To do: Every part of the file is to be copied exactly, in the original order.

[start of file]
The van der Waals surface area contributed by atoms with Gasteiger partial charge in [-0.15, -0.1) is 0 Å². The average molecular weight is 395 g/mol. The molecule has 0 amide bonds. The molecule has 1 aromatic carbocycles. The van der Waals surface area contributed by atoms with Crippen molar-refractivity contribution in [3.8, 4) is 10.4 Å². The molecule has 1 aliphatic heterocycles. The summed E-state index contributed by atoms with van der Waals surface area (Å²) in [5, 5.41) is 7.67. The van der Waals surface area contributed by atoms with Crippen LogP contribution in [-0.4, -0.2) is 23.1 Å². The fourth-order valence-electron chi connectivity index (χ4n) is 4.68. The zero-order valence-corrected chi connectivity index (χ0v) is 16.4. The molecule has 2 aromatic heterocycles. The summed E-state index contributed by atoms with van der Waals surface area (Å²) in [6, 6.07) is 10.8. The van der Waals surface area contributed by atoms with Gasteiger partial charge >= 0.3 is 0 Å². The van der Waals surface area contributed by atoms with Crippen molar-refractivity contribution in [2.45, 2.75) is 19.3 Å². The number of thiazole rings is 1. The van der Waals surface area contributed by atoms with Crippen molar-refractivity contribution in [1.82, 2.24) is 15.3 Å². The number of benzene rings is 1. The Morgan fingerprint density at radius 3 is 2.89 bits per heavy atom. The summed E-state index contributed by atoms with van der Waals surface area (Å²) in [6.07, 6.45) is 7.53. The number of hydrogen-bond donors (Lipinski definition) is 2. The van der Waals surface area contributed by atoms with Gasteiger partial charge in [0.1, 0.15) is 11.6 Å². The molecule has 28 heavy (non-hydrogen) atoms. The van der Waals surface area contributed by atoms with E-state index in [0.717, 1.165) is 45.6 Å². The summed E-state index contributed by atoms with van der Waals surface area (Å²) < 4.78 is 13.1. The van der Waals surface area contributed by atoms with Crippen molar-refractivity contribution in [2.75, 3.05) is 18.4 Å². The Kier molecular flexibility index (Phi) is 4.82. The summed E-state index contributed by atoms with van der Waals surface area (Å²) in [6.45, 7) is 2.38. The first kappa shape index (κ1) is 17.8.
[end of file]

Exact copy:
The van der Waals surface area contributed by atoms with Gasteiger partial charge in [-0.15, -0.1) is 0 Å². The average molecular weight is 395 g/mol. The molecule has 0 amide bonds. The molecule has 1 aromatic carbocycles. The van der Waals surface area contributed by atoms with Crippen molar-refractivity contribution in [3.8, 4) is 10.4 Å². The molecule has 1 aliphatic heterocycles. The summed E-state index contributed by atoms with van der Waals surface area (Å²) in [5, 5.41) is 7.67. The van der Waals surface area contributed by atoms with Crippen LogP contribution in [-0.4, -0.2) is 23.1 Å². The fourth-order valence-electron chi connectivity index (χ4n) is 4.68. The zero-order valence-corrected chi connectivity index (χ0v) is 16.4. The molecule has 2 aromatic heterocycles. The summed E-state index contributed by atoms with van der Waals surface area (Å²) in [6, 6.07) is 10.8. The van der Waals surface area contributed by atoms with Gasteiger partial charge >= 0.3 is 0 Å². The van der Waals surface area contributed by atoms with Crippen molar-refractivity contribution in [2.45, 2.75) is 19.3 Å². The number of thiazole rings is 1. The van der Waals surface area contributed by atoms with Crippen molar-refractivity contribution in [1.82, 2.24) is 15.3 Å². The number of benzene rings is 1. The Morgan fingerprint density at radius 3 is 2.89 bits per heavy atom. The summed E-state index contributed by atoms with van der Waals surface area (Å²) in [6.07, 6.45) is 7.53. The number of hydrogen-bond donors (Lipinski definition) is 2. The van der Waals surface area contributed by atoms with Gasteiger partial charge in [0.1, 0.15) is 11.6 Å². The molecule has 28 heavy (non-hydrogen) atoms. The van der Waals surface area contributed by atoms with E-state index in [0.717, 1.165) is 45.6 Å². The summed E-state index contributed by atoms with van der Waals surface area (Å²) < 4.78 is 13.1. The van der Waals surface area contributed by atoms with Crippen molar-refractivity contribution in [2.75, 3.05) is 18.4 Å². The Kier molecular flexibility index (Phi) is 4.82. The summed E-state index contributed by atoms with van der Waals surface area (Å²) in [6.45, 7) is 2.38. The first kappa shape index (κ1) is 17.8.